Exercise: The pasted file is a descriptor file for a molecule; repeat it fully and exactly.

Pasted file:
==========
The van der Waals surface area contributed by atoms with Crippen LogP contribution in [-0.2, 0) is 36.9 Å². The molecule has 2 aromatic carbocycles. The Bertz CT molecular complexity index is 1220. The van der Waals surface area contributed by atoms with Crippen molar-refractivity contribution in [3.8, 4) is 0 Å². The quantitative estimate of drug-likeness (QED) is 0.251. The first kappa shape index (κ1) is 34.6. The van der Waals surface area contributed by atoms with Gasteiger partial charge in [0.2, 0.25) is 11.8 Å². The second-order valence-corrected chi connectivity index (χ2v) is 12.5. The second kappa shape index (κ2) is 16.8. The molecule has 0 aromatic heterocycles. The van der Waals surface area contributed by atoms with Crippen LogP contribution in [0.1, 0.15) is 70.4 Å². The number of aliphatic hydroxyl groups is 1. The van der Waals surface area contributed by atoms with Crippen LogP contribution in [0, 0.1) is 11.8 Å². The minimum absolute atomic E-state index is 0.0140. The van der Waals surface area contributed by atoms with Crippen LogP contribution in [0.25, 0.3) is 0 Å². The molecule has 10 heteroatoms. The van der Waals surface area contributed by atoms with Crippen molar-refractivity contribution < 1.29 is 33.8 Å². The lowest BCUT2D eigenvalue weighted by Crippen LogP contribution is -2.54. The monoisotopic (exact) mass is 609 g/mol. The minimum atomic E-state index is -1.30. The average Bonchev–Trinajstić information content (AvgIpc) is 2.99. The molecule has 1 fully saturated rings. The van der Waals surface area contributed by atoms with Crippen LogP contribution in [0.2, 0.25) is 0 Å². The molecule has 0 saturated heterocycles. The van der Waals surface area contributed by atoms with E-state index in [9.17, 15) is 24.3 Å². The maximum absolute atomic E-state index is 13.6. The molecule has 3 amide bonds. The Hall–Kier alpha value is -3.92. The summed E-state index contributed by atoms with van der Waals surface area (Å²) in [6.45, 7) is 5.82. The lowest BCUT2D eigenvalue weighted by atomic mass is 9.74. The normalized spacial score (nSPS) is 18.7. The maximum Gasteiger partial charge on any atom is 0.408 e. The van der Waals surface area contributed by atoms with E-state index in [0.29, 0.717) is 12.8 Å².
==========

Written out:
The van der Waals surface area contributed by atoms with Crippen LogP contribution in [-0.2, 0) is 36.9 Å². The molecule has 2 aromatic carbocycles. The Bertz CT molecular complexity index is 1220. The van der Waals surface area contributed by atoms with Crippen molar-refractivity contribution in [3.8, 4) is 0 Å². The quantitative estimate of drug-likeness (QED) is 0.251. The first kappa shape index (κ1) is 34.6. The van der Waals surface area contributed by atoms with Gasteiger partial charge in [0.2, 0.25) is 11.8 Å². The second-order valence-corrected chi connectivity index (χ2v) is 12.5. The second kappa shape index (κ2) is 16.8. The molecule has 0 aromatic heterocycles. The van der Waals surface area contributed by atoms with Crippen LogP contribution in [0.1, 0.15) is 70.4 Å². The number of aliphatic hydroxyl groups is 1. The van der Waals surface area contributed by atoms with Crippen LogP contribution in [0, 0.1) is 11.8 Å². The minimum absolute atomic E-state index is 0.0140. The van der Waals surface area contributed by atoms with Crippen LogP contribution in [0.25, 0.3) is 0 Å². The molecule has 10 heteroatoms. The van der Waals surface area contributed by atoms with Crippen molar-refractivity contribution < 1.29 is 33.8 Å². The lowest BCUT2D eigenvalue weighted by Crippen LogP contribution is -2.54. The monoisotopic (exact) mass is 609 g/mol. The minimum atomic E-state index is -1.30. The average Bonchev–Trinajstić information content (AvgIpc) is 2.99. The molecule has 1 fully saturated rings. The van der Waals surface area contributed by atoms with Crippen LogP contribution in [0.2, 0.25) is 0 Å². The molecule has 0 saturated heterocycles. The van der Waals surface area contributed by atoms with E-state index in [9.17, 15) is 24.3 Å². The maximum absolute atomic E-state index is 13.6. The molecule has 3 amide bonds. The Hall–Kier alpha value is -3.92. The summed E-state index contributed by atoms with van der Waals surface area (Å²) in [6.45, 7) is 5.82. The lowest BCUT2D eigenvalue weighted by atomic mass is 9.74. The normalized spacial score (nSPS) is 18.7. The maximum Gasteiger partial charge on any atom is 0.408 e. The van der Waals surface area contributed by atoms with E-state index in [0.29, 0.717) is 12.8 Å².